• Wash in the morning with Branch Basics Laundry Solution and Oxygen Boost.


  • Fully detoxified clothes and Bedding & Mattresses will have no fragrance
  • It can take a long time to detoxify clothes fully, especially if fabric softeners have been used. Just keep washing and sunning them. Sunning is KEY!
  • For the Chemically Sensitive: To protect those recovering from illness from the fumes that may be generated when drying these clothes, ventilate the laundry room. Place fans facing out of nearest window (in the laundry room, if possible) to draw fumes out of the house. Do not have fans facing out of other areas of the home because these fans will draw air from the laundry room throughout the house.

Take-Home Message

IMPORTANT: If you previously washed your clothes, especially undergarments, in standard laundry detergent, we highly recommended that you wash them at least four consecutive times in the wash cycle before wearing them.

  • To get started with the Branch Basics products mentioned in this article and to learn more about all natural, human safe cleaning products, start here.


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  1. I just looked up 20 Mule Team borax on the EWG site and it gets an F. Did you know? Curious on your thoughts, since it’s recommended in your laundry detox protocol. I was very surprised to see the rating.

    1. Hi Jen – Great catch, Jen! Borax is very good for killing mold and if used properly, is non-toxic. It is EPA approved as a non pesticide to kill mold.

  2. This is so helpful, thank you! I live in a NYC apartment so I’m unable to do sunning (It would by terribly inconvenient to haul everything to a park, were the grass is probably s[rayed with pesticides anyway!). Any alternatives?

    1. Hello Rachel. Great question! If sunning is not an option, then washing and soaking (in the bathtub maybe would be good) with the concentrate and Oxygen Boost. Maybe 2 scoops Oxygen Boost and 1/4 cup concentrate for a large soaking tub. I would soak overnight. This might have to be repeated. Or you can do small groups in smaller containers – but the soaking and washing are the way to go.

      Best of luck!

  3. Great article and thanks for all of the information. I tried to find the Medina BOC product but the website link you provided doesn’t work and can’t seem to find it anywhere else. Was this product discontinued? If so, would you be able to recommend a similar product?

  4. What kind of fading occurs using the sodium percarbonate?
    Just curious, have products in hand, ready to begin!

  5. I am concerned with the whites. I prefer white sheets because I have bleached in the past. I am attempting to do things in a “cleaner” way and am just concerned that they will not be that pretty white I am accustomed to. Besides the bed sheets I have three athletes and muddy soccer socks (of course white) are trying even using all of the nasty chemicals. Any help would be appreciated.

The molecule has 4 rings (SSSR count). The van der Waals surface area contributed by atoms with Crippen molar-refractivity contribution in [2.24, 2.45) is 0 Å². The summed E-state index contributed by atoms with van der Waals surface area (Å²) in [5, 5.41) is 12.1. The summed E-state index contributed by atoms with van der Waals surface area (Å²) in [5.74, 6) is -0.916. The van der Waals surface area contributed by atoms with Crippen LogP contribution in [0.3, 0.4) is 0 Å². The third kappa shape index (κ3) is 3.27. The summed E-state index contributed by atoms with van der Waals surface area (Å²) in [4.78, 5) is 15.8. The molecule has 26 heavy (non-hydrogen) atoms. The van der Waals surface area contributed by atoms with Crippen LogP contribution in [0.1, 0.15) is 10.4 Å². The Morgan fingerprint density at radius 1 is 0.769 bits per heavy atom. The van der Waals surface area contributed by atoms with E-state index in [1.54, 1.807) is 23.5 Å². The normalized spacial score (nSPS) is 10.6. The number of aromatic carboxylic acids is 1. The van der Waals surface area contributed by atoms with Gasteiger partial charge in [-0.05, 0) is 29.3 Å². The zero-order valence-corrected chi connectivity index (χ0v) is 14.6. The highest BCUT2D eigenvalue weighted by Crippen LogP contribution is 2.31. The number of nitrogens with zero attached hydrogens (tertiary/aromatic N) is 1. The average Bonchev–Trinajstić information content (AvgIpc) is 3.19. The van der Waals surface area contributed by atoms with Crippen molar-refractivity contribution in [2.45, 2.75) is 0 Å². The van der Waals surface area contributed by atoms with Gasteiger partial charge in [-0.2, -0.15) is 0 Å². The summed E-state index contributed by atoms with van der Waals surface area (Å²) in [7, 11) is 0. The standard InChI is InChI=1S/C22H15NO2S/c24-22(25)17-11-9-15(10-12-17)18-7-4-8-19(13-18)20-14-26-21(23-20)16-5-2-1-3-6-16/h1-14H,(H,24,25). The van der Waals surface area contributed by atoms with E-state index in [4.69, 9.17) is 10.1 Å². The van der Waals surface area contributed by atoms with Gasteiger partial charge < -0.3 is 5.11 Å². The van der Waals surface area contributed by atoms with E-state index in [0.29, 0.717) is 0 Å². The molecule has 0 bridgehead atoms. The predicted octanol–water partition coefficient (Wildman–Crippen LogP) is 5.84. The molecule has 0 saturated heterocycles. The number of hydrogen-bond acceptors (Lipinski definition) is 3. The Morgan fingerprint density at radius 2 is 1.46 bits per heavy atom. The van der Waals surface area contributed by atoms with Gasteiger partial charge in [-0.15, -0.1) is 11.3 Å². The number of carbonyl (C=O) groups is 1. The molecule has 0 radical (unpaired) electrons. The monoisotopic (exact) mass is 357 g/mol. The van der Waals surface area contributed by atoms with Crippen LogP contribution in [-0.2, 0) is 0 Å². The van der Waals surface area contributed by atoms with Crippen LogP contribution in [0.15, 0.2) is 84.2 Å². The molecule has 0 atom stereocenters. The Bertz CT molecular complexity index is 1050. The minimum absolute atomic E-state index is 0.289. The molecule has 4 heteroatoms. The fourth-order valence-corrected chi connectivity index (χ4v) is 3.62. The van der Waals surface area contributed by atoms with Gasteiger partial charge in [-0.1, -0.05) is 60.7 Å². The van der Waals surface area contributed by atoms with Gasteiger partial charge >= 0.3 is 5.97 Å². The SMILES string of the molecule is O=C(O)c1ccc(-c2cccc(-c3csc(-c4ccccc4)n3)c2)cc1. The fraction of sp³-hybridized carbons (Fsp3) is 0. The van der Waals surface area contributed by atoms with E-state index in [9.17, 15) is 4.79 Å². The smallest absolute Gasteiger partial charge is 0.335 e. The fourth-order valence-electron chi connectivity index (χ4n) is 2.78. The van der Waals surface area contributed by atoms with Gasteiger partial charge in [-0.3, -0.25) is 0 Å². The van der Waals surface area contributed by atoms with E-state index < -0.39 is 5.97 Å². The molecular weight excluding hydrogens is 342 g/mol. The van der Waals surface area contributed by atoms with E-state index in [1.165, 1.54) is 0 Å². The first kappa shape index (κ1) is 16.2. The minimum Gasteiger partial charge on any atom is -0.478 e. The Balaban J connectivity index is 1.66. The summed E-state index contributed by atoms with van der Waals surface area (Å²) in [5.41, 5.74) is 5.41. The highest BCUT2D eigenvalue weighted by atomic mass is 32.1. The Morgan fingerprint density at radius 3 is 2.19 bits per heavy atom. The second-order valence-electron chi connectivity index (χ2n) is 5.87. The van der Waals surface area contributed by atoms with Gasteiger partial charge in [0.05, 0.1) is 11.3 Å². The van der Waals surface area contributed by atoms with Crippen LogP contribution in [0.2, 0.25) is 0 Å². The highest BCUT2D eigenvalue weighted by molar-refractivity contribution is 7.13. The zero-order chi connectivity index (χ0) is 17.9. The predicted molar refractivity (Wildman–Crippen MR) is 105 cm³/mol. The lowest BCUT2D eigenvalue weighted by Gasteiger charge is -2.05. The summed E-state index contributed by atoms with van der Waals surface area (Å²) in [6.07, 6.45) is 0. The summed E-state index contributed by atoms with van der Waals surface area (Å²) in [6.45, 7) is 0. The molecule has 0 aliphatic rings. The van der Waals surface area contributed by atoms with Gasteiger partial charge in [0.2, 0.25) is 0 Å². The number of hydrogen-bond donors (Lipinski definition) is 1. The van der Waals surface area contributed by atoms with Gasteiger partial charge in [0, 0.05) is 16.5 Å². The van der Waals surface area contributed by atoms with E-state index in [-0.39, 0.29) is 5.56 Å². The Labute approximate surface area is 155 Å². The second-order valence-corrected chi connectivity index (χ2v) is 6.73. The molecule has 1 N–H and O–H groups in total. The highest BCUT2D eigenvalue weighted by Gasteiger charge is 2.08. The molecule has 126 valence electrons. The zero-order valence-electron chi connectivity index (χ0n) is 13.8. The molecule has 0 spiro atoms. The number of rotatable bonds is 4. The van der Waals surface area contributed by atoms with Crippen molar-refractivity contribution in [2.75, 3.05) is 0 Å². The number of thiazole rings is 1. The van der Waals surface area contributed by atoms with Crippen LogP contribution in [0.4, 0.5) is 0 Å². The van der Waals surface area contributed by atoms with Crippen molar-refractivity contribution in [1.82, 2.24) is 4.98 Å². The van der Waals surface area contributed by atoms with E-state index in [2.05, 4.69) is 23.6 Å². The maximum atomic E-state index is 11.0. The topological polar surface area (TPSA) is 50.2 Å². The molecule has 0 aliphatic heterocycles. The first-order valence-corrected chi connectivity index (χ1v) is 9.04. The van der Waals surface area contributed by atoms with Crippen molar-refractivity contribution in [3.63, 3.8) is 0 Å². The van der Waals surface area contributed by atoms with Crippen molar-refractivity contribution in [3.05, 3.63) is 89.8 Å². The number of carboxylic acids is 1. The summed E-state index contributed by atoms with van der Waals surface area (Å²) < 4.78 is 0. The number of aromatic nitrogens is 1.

6. Hi y’all ~ I’m always sunning and washing our things in the wonderful Branch Basics (old formula) as I have MCS triggered migraines.

    I have another question though: We just bought a new Intellibed mattress, which wasn’t supposed to have any smell to it according to the article I read about it on WellnessMama’s web site, but it’s still out-gassing after 10 days. The mattress is heavy, and it’s COLD here in VA right now, plus it’s raining almost every other day so there’s no way to put it out in the sun.

    How can we remedy this? It’s truly the most comfortable mattress I’ve ever slept on (yes, I’ve been sleeping on it after the first week of “airing” it in another room with the windows open; but my hubby is still waking after a few hours and goes back to our old mattress for the rest of the night), but is there any way to speed up the airing out process?

  7. This is all so helpful thank you! So is it best to buy new clothes that haven’t been washed in fabric softeners or used clothes like at thrift stores but then you risk mold and fabric softeners.

  8. How would you recommend “sunning” clothes in the winter in Seattle? 😉 We can go weeks without seeing the sun! Is there enough sun on an overcast day to do any work on the clothes?? Or should I just try the soaking/washing method instead? Also, if we do get a sunny day, it will be COLD outside. Is it just the sun doing the work, or does it need to be warm outside as well? Thanks!

    1. Hi Stephanie.

      We hope you get some sun along with a little heat, because sunning in direct sun light with heat will work the fastest and best. The UV light helps break down the fragrance chemicals. Sunning will help and will reduce the number of times you would have to wash the clothes. However, if you do not have any sunny days, then continue to soak and wash. Be use to use our Oxygen Boost, which will help. Also, you can add a 1/2 cup – full cup of baking soda and/or vinegar to the wash as well.